We came to the conclusion that play-time before bedtime was not the best option as it was waking Teddy up too much. We were expecting him to sleep when he’d been playing and getting far too excited. That night, Ian took him outside to go to the toilet and they just chilled, no fetch, no tug-of-war, just downtime. He slept better that night but was still up at 6.
There was a change today, Teddy went on his first ever walk with Ian, and we both hoped the walks would knacker him out. He was experiencing more, he was venturing outside his fish bowl of the house and garden, he was meeting people and dogs, he was shattered. He slept so much better. He went to bed in the kitchen by himself and wasn’t bothered when the door closed. He didn’t make a sound.
He still woke up at 6am though and I really wasn’t impressed as I’d been awake until 2. I got up, went to the toilet and lay on the sofa, leaving him in the kitchen. He whimpered a few times and I told him NO and he stopped. Then for some reason, and I really don’t know why I thought of this at six in the morning, I decided to put a talking radio station on. I think I Googled the night before ‘why the fuck won’t my puppy sleep through the night?’ and it was a suggestion, and I just went with it. I left my phone on the sofa with some dude talking about deep sea diving and I fell asleep, and so did Teddy. I woke up at 9:45, shit myself because I’d missed his morning feed, woke Ian up and I dragged myself back to bed whilst he did pup duty.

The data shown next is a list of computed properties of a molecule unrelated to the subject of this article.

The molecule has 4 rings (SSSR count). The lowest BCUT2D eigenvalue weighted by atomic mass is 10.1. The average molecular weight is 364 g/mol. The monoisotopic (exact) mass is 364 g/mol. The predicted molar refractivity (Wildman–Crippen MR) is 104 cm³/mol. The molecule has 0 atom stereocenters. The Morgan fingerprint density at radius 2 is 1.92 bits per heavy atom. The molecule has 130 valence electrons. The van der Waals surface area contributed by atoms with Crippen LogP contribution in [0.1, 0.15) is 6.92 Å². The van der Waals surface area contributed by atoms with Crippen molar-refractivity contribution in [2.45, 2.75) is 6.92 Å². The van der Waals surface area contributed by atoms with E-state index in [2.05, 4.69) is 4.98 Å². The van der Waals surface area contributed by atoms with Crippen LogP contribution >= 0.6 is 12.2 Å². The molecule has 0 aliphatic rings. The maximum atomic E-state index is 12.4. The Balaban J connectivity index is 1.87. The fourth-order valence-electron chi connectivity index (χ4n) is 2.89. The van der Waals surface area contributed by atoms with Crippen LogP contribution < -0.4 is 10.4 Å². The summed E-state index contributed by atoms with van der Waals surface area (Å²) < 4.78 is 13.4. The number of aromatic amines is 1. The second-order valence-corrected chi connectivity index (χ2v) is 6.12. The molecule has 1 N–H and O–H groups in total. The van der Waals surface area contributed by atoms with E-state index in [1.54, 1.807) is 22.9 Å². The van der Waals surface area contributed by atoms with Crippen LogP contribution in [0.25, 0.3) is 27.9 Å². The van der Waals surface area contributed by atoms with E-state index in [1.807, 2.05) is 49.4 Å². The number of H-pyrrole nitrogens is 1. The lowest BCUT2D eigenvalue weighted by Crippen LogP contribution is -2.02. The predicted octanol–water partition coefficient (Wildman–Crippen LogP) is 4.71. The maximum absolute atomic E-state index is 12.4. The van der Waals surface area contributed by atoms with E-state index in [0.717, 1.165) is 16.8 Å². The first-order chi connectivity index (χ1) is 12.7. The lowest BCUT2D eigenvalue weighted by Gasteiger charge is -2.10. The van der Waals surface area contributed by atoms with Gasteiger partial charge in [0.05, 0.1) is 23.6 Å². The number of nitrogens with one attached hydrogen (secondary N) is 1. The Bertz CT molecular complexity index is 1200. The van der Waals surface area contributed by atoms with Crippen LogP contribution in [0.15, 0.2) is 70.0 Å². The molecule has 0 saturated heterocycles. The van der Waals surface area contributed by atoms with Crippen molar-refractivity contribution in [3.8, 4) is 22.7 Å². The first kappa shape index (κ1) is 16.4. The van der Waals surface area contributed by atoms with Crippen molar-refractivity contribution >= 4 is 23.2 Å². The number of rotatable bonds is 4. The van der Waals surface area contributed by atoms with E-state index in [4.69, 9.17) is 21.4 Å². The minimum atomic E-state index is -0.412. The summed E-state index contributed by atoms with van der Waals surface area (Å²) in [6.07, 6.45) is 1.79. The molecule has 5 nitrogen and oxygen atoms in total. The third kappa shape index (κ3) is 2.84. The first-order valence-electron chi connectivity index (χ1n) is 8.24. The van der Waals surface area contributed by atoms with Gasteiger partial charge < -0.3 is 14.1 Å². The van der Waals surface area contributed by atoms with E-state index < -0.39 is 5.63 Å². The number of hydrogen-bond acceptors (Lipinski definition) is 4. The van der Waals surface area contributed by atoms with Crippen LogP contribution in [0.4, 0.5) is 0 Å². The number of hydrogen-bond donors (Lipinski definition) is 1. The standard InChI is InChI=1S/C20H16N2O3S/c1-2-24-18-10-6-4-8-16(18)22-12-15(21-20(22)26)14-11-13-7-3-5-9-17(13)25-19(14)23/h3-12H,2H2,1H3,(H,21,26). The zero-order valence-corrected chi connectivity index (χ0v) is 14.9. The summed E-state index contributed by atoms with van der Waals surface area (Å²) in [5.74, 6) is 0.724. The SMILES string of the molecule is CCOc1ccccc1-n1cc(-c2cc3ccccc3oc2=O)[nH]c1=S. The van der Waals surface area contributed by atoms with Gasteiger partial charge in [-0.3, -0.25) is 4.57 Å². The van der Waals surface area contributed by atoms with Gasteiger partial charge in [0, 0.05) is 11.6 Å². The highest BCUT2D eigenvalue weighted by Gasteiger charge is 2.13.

Night Fuck Knows to Now
The night after we put a radio station on for him again and he slept until 7:30 and has been doing so ever since. I get up with him at 7:30, a few times I’ve woken him up, let him in the garden for a wee, put him back in the kitchen and Ian gets up with him around 9.
Hopefully he’ll start sleeping in more as me and Ian are both night owls so we’re trying to get Teddy used to our routine, but right now, it’s fine, it’s working, he’s sleeping, we’re sleeping.
He also hasn’t gone the toilet in the kitchen overnight for weeks, he potty trained really well and quickly, which is awesome.
So, yeah, the puppy sleeps at night now, I don’t have to bang my head against a wall and I can actually enjoy the comfort of my cosy, new bed. Perseverance was key, we had to change things up to work for us, for Ted and for our neighbour. I almost want to pop out a baby and see if she complains about that crying but I think having a kid out of pettiness might be taking petty a bit too far.
Teddy is a sweetheart, he’s such a loving little bubba and even when he was keeping me awake for weeks on end, I couldn’t be mad at him because he’s just too cute. We also didn’t give in to him, which I did with my previous dog. As difficult as it was listening to him whine and whimper, he needed to get used to being alone and self-soothe. The radio and his walks definitely changed his sleeping habits and we can all sleep soundly now, and I for one, am very happy about that.
There’s an introductory post dedicated to Teddy here
, and you can follow his adventures on Instagram here